It appeared to me as we talked through the evening, that he had read about all that I had read, and much besides. He talked of English and French history with minute familiarity. Not only had he read English, French, and German literature, with such Spanish, Russian, and Italian works as had been translated into English; but he shamed me with the thoroughness of his knowledge of Scott, Dickens, Bulwer, Thackeray, and others of our best writers of fiction. Goethe he particularly admired. Of Cervantes he thought with the rest of us: He had read "Don Quixote," for the first time, when he was eighteen, and during a severe illness accompanied with intense melancholia; and he had laughed himself out of bed, and out of his melancholy. "Don Quixote" was, he said, the only book which he had ever read in solitude—that is, read to himself—which had compelled him to laugh aloud. Works of science, particularly scientific works in the domain of physics, he delighted in. His imagination was of a most charming character. It was at that time in my life almost a passion with me to analyze human nature—to theorize over the motives and the results of human action; over the probable causes of known or assumed effects, and the reverse—in short, I thought myself a philosopher. I have never met another person whom it so much interested me to study as it did this young American. But after ample opportunity to know him, even now as I sit writing more than twenty years later, and I think of the pleasure of that temporary friendship in far-away Illinois, I am puzzled about many things concerning Doctor Bainbridge. He certainly possessed a scientific mind. He himself said that he had no very great love for written poetry: had he a poetic mind? He loved the beautiful in life: he loved symmetry in form, he loved harmony in color, he loved good music. And yet, though he had read the English-writing poets, he seemed to care less for their work than for anything else in literature. The thought of this inconsistency has perplexed me whenever I have thought of it through all these years. As I have intimated, he was charmed by the beautiful, and by every known expression of beauty; but for the strictly metrical in language-expression, he evinced almost a distaste. I have often thought that he had, through some peculiar circumstance in his earlier life, acquired a suggestive dislike to the very form of verse. To this peculiarity there was, however, exception, to which I am about to allude.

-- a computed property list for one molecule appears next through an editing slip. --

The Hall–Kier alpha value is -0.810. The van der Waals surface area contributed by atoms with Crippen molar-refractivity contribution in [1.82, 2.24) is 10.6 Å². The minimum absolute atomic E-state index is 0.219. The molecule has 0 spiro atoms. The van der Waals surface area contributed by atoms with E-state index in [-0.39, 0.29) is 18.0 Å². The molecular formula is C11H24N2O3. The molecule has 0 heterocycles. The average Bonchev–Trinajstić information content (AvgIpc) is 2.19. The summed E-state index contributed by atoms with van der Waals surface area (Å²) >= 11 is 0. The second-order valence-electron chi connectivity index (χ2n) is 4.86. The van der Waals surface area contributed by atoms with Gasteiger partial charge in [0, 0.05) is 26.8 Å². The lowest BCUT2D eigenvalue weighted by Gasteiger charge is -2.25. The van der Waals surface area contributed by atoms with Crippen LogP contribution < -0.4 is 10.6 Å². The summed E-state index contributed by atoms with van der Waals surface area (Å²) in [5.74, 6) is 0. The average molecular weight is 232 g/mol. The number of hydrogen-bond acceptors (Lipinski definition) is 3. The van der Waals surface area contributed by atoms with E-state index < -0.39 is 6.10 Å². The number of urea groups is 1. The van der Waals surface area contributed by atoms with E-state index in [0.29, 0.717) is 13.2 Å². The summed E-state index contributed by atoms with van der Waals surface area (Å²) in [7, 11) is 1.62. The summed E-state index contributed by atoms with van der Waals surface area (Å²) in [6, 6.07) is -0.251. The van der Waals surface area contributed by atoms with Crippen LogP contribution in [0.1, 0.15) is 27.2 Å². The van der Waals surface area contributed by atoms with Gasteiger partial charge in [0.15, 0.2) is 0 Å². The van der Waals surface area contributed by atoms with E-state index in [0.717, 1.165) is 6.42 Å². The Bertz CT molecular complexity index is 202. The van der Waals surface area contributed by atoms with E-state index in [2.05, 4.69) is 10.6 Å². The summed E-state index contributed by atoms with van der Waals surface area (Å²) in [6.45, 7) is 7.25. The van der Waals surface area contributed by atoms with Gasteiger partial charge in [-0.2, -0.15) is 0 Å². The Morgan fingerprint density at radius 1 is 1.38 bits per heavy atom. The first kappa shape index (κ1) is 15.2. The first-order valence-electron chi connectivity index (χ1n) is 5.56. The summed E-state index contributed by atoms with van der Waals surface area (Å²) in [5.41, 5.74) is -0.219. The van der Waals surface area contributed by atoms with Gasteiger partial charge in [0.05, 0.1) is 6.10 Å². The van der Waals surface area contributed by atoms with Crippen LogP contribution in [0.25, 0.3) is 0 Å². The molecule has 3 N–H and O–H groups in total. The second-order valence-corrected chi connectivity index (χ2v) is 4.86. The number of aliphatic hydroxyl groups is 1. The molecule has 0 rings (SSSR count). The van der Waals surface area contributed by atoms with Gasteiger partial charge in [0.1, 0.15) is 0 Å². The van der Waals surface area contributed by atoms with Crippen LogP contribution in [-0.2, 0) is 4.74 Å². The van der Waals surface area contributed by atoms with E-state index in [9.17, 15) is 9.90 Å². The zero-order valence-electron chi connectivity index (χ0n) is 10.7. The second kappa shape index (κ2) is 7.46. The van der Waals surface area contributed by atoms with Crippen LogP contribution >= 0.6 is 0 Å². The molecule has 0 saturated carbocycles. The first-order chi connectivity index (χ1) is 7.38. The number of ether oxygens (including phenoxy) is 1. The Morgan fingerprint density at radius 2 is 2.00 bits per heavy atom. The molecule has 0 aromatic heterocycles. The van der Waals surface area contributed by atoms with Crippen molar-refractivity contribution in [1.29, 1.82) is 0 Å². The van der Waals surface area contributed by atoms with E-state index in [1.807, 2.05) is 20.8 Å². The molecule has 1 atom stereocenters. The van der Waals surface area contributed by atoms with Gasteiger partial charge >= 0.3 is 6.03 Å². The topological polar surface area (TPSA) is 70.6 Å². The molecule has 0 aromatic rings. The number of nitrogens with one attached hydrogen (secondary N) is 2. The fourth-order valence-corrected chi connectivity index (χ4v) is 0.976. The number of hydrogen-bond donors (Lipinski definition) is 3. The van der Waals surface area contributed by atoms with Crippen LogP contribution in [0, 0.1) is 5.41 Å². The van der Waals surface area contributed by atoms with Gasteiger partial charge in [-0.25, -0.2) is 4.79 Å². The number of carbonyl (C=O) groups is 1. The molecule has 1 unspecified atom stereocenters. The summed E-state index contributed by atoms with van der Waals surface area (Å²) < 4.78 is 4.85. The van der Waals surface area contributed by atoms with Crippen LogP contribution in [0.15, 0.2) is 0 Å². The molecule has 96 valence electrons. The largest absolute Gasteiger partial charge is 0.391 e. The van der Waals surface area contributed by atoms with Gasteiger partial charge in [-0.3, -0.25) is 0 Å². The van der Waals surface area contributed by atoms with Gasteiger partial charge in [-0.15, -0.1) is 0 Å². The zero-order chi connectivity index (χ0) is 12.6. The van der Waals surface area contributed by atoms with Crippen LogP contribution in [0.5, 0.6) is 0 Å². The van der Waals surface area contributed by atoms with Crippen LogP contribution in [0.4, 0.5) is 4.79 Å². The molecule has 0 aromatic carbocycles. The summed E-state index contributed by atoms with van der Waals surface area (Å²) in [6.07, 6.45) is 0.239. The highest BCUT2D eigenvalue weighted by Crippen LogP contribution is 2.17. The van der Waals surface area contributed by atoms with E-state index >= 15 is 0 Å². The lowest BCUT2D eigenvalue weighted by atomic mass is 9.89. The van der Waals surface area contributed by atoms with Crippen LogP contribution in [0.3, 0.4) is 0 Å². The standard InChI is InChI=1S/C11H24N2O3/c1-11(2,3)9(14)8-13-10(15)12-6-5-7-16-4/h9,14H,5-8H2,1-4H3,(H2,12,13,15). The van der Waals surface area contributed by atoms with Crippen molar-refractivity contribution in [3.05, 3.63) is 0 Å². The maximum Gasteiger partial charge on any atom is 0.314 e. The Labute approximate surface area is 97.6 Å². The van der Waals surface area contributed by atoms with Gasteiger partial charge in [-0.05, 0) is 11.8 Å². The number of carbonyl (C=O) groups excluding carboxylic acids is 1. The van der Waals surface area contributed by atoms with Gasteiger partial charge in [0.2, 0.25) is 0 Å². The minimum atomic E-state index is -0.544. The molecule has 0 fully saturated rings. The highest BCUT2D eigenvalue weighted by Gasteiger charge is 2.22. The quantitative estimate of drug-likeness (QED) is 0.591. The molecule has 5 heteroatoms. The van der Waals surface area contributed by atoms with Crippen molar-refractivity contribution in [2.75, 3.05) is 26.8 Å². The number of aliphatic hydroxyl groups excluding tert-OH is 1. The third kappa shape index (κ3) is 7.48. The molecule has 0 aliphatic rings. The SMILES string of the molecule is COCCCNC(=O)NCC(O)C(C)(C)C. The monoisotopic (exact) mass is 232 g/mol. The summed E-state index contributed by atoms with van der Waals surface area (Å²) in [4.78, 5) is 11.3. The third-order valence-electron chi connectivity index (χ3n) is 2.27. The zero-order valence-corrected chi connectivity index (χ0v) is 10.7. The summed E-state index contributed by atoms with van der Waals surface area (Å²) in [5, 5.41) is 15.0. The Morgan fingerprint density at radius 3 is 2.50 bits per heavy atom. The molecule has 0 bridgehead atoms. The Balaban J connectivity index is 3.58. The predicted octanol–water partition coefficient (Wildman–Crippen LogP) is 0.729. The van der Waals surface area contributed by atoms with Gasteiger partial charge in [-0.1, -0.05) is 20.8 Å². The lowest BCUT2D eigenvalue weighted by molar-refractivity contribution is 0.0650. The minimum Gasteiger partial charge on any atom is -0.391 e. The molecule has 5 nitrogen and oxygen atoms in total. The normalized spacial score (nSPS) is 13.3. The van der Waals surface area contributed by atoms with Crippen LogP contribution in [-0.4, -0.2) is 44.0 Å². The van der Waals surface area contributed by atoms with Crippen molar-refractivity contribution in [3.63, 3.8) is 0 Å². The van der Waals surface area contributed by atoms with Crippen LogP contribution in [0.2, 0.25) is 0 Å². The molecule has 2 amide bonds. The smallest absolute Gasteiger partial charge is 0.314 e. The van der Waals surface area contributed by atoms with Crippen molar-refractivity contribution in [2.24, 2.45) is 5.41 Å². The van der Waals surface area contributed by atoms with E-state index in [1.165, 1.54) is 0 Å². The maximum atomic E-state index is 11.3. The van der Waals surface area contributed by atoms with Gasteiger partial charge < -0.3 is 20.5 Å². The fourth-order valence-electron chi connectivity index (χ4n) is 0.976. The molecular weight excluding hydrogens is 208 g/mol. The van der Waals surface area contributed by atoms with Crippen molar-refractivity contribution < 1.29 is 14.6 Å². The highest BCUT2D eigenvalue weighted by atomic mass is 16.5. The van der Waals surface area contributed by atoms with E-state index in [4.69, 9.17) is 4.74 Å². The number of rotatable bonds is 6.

By the time we had smoked out a cigar apiece, we were exchanging views and comments on such writers, English and American, as came to mind. One of the books that lay on my table was a copy of Byron; though most of the others were the works of American authors—Hawthorne, Irving, Longfellow, Poe, and one or two others. He had picked up my Byron, and glancing at it had remarked that if all the poets were like Byron he would devote more time than he did to the reading of verse. I recall a remark that, with Byron's personality in mind, he made as he returned the book to the table. "Poor fellow!" he said. "But what are we to expect of a man who had a volcano for a mother, and an iceberg for a wife? A woman's character is largely formed by the quality of men that enter into her life; a man's, even more so by the quality of women that enter into his. I wonder if Byron ever intimately knew a true woman?—a woman at once intellectually and morally normal, in a good wholesome way—a woman with a good brain and a warm heart? No man, in my opinion, is a really good man save through the influence of good women."